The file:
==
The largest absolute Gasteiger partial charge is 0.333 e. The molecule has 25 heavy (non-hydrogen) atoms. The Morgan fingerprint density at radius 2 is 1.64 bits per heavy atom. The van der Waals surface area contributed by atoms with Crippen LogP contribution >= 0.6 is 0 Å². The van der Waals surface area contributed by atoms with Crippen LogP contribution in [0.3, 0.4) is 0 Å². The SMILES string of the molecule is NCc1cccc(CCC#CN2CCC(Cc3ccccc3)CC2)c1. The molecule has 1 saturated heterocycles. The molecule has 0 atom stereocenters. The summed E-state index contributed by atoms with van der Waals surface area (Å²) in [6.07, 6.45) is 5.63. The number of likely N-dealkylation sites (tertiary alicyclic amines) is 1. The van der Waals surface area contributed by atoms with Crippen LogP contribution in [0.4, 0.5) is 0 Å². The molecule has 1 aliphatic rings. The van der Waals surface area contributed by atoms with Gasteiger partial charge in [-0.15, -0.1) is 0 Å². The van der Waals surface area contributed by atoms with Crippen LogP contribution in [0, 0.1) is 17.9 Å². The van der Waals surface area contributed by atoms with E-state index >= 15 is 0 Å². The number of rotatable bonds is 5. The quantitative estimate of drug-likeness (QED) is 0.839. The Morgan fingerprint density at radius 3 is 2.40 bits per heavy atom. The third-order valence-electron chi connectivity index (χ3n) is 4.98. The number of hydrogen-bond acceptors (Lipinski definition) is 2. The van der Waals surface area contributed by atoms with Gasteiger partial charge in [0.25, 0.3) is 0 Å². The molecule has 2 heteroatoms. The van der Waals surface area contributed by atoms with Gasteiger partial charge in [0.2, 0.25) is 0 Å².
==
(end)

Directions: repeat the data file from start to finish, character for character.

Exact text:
The largest absolute Gasteiger partial charge is 0.333 e. The molecule has 25 heavy (non-hydrogen) atoms. The Morgan fingerprint density at radius 2 is 1.64 bits per heavy atom. The van der Waals surface area contributed by atoms with Crippen LogP contribution >= 0.6 is 0 Å². The van der Waals surface area contributed by atoms with Crippen LogP contribution in [0.3, 0.4) is 0 Å². The SMILES string of the molecule is NCc1cccc(CCC#CN2CCC(Cc3ccccc3)CC2)c1. The molecule has 1 saturated heterocycles. The molecule has 0 atom stereocenters. The summed E-state index contributed by atoms with van der Waals surface area (Å²) in [6.07, 6.45) is 5.63. The number of likely N-dealkylation sites (tertiary alicyclic amines) is 1. The van der Waals surface area contributed by atoms with Crippen LogP contribution in [0.4, 0.5) is 0 Å². The molecule has 1 aliphatic rings. The van der Waals surface area contributed by atoms with Gasteiger partial charge in [-0.15, -0.1) is 0 Å². The van der Waals surface area contributed by atoms with Crippen LogP contribution in [0, 0.1) is 17.9 Å². The van der Waals surface area contributed by atoms with E-state index >= 15 is 0 Å². The number of rotatable bonds is 5. The quantitative estimate of drug-likeness (QED) is 0.839. The Morgan fingerprint density at radius 3 is 2.40 bits per heavy atom. The third-order valence-electron chi connectivity index (χ3n) is 4.98. The number of hydrogen-bond acceptors (Lipinski definition) is 2. The van der Waals surface area contributed by atoms with Gasteiger partial charge in [0.25, 0.3) is 0 Å². The molecule has 2 heteroatoms. The van der Waals surface area contributed by atoms with Gasteiger partial charge in [0.2, 0.25) is 0 Å².